Results from human clinical trials must also be submitted, which provide evidence of the safety and efficacy profile of the product.

If, after the completion of the review, it is concluded that the benefits of the vaccine outweigh its risks, then the vaccine is issued a Notice of Compliance (NOC) and a Drug Identification Number (DIN), indicating that it is authorized for sale in Canada.

Following the issuance of an NOC, the manufacturer is required to submit samples of each lot to the BGTD for lot release testing. After confirming the safety and potency of each vaccine lot in its own laboratories, the BGTD issues a lot release letter authorizing the manufacturer to sell it in Canada.

Since the flu vaccine changes every year, manufacturers must send updated information on their manufacturing process with the selected strains as well as data from small clinical trials to demonstrate that the vaccine produced is able to stimulate the immune system of vaccinated individuals. The BGTD conducts an expedited review of the data and authorizes these modifications. This period typically occurs between July and September each year.

Step 5: Supply and Distribution of Flu Vaccine in Canada

The Government of Canada, through Public Works and Government Services Canada (PWGSC), purchases flu vaccines on behalf of the provinces and territories. Long-term contracts are established with manufacturers and estimated requirements are provided several months in advance of the flu season, to secure adequate supply. The vaccine is available at public health clinics and doctor's offices in accordance with provincial and territorial influenza immunization programs. Flu vaccines are also available through private market contracts - and can be found at local pharmacies for those individuals seeking to buy them.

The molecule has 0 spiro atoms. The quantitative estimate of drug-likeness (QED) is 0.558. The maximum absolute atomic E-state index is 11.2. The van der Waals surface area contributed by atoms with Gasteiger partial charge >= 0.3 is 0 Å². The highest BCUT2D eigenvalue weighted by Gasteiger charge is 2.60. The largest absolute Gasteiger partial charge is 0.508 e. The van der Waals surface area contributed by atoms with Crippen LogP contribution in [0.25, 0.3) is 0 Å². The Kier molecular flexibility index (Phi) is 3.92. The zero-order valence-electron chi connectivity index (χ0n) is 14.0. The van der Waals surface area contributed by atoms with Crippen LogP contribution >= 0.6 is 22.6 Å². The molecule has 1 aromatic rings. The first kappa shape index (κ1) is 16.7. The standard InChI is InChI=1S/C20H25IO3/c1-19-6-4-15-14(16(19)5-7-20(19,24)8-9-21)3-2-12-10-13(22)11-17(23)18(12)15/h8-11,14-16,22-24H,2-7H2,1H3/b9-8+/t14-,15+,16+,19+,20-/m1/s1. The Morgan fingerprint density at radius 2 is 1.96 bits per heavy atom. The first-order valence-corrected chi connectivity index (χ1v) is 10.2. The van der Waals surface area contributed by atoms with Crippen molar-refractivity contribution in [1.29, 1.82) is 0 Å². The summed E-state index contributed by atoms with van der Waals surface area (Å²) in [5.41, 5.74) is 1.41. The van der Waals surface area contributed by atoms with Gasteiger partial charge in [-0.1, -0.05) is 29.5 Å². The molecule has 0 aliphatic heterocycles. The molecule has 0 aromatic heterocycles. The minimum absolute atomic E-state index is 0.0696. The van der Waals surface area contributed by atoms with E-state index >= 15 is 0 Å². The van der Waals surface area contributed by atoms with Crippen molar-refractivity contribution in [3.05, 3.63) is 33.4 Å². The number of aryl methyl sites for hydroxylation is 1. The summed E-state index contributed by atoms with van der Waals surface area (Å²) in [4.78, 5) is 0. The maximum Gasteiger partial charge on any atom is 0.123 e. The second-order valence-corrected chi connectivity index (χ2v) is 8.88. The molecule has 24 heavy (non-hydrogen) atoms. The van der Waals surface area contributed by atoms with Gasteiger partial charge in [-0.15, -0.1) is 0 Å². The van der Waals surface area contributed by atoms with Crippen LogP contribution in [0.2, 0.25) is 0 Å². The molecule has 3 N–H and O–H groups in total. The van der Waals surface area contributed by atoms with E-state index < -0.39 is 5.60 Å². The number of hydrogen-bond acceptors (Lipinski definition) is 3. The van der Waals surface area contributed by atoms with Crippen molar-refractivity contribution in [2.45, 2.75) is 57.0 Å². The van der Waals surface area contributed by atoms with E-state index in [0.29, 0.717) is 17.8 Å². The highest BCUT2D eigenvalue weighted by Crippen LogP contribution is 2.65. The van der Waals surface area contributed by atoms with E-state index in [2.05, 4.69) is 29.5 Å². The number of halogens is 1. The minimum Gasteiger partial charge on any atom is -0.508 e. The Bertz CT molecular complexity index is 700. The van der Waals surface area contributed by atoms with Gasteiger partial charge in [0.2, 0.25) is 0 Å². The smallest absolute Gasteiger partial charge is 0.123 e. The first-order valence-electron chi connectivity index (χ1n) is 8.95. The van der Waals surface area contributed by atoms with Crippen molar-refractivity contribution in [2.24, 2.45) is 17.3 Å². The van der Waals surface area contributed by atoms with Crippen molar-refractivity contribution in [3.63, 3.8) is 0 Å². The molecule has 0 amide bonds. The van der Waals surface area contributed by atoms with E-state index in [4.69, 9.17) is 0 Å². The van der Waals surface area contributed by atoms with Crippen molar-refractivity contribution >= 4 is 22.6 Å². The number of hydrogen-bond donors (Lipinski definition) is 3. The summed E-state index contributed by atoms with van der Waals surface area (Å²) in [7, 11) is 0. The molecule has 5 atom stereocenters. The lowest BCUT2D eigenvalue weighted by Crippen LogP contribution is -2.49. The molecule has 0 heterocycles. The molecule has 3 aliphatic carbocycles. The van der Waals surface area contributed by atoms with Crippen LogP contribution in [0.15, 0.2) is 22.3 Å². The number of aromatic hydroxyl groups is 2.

The Public Health Agency of Canada (PHAC) assists in the coordination and oversight of public market supply and distribution, in collaboration with PWGSC, BGTD (Health Canada), the manufacturers and Federal/Provincial/Territorial (FPT) committees. FPT Committees include the Canadian Immunization Committee that advises on immunization program planning and the Vaccine Supply Working Group that advises on vaccine supply issues across Canada.

The National Advisory Committee on Immunization (NACI) is an expert committee reporting to Canada's Chief Public Health Officer. NACI makes annual recommendations for the use of influenza vaccines in Canada including the identification of groups at risk of influenza for whom vaccine programs should be targeted.

Step 6: Post-Market Surveillance

PHAC carries out post-market surveillance of the flu vaccine, through the Canadian Adverse Events Following Immunization Surveillance System (CAEFISS). The CAEFISS includes a voluntary reporting system where local, provincial and territorial public health and health care providers can report adverse events they feel are associated with an immunization. Additionally there is an active paediatric hospital based surveillance network (Immunization Monitoring Program Active, or "IMPACT") that identifies selected serious adverse events that follow immunization.

Manufacturers are required to report to the BGTD all serious vaccination failures.

For more information on post-market surveillance for the flu vaccine, refer to the following Next link will take you to another Web site website.

Conclusion

Step 1: Identifying the Virus
Step 2: Constructing the Strain and Reagents
Step 3: Production of Flu Vaccine
Step 4: Market Authorization
Step 5: Supply and Distribution of Flu Vaccine in Canada
Step 6: Post-Market Surveillance

As the flu vaccine changes each year, all aspects of the flu vaccine, from strain identification, to production, regulatory authorization and distribution must be achieved within a time period of less than 8 months. As such significant international and national cooperation is required before the start of the flu shot campaign in November of each year.

The flu vaccine is a national resource that saves lives, can offset public health crises and contribute to quality of life in Canada.

Despite the promising advancements made in recent years, progress continues towards improving the manufacturing process, timeliness, availability and awareness of the flu vaccine. Health Canada plays a key role in ensuring that Canadians have access to safe and effective flu vaccines, through regulation.